Throughout the 1990's, Walt Disney World added more resorts such as Disney's Caribbean Beach Resort, which at the time was the world's largest resort! They later added resorts such as the Yacht & Beach Club, the Grand Floridian Resort, and Disney's Port Orleans , and Dixie Landings. Disney also introduced their version of a time share, know at the Disney Vacation Club. The DVC would spawn new resorts such as Old Key West (known as Disney's Vacation Club Resort when it opened), and Disney Boardwalk Villas. Disney also enhanced their recreation options for their guests. While they already had boating and Golf, they opened up two miniature golf courses, as well as two Water Parks - River Country, and Typhoon Lagoon. Later, they would add another water park, Blizzard Beach, and close River Country. By the end of the 90's. Walt Disney World would boost over 15 resorts. Today, that total is 26.
In April 1998, Walt Disney World would open a fourth theme park called Disney's Animal Kingdom. This park would feature emphases on the animal kingdom, past, and present. Disney created the Kilimanjaro Safaris, an attraction that would take guests on a 22 minute safari across an active savannah, featuring live animals roaming free in their natural habitat. This attraction would become the signature attraction at Disney's Animal Kingdom park. A short time later, Disney would build Disney's Animal Kingdom Lodge. This huge resort is based on African culture, complete with active savannahs featuring live animals for guests to see.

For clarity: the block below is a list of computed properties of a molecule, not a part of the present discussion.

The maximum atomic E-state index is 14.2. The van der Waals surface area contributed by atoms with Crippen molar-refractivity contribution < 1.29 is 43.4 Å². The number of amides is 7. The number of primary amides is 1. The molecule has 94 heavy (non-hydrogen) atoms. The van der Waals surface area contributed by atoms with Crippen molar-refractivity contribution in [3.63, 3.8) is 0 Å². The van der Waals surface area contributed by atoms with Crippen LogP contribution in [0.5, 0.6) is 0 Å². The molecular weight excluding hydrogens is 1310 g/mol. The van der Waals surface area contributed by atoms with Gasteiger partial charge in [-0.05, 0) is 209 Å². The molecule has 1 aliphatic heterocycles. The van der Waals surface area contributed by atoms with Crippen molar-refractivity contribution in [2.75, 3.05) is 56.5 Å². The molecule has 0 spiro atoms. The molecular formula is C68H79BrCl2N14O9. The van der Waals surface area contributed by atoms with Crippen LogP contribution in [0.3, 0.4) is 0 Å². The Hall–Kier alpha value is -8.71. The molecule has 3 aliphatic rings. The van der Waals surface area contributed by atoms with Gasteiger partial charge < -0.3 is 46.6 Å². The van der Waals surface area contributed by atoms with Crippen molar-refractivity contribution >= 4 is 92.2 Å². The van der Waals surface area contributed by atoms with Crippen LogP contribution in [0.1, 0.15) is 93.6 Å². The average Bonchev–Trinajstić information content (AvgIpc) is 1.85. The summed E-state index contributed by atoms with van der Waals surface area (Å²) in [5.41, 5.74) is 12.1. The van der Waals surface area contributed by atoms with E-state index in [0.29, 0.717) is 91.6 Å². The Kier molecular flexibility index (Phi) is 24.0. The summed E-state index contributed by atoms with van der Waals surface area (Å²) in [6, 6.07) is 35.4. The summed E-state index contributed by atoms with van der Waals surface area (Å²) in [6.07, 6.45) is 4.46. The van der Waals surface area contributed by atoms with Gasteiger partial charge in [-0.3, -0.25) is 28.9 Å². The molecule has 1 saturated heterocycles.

In March of 1975, Disney opened up Lake Buena Vista Village, which is now know as Downtown Disney. This area boasts shops, restaurants, and entertainment, as well as a boat dock for boat rentals. Today, resort guest can take complimentary Walt Disney World bus service to and from Downtown Disney from any park or Walt Disney World resort.
Since 1971, Walt Disney World has added restaurants, entertainment, attractions, golf courses, resorts, transportation, and other amenities. Walt Disney World also knows that travelers may have special needs and they do their best to be accommodating. All resorts, and many attractions are special needs friendly.
To sum things up, Walt Disney World has become the most popular travel destination in the world. Walt Disney World has something for everybody, and continues to grow. A trip to Walt Disney World may be the most magical experience you can have!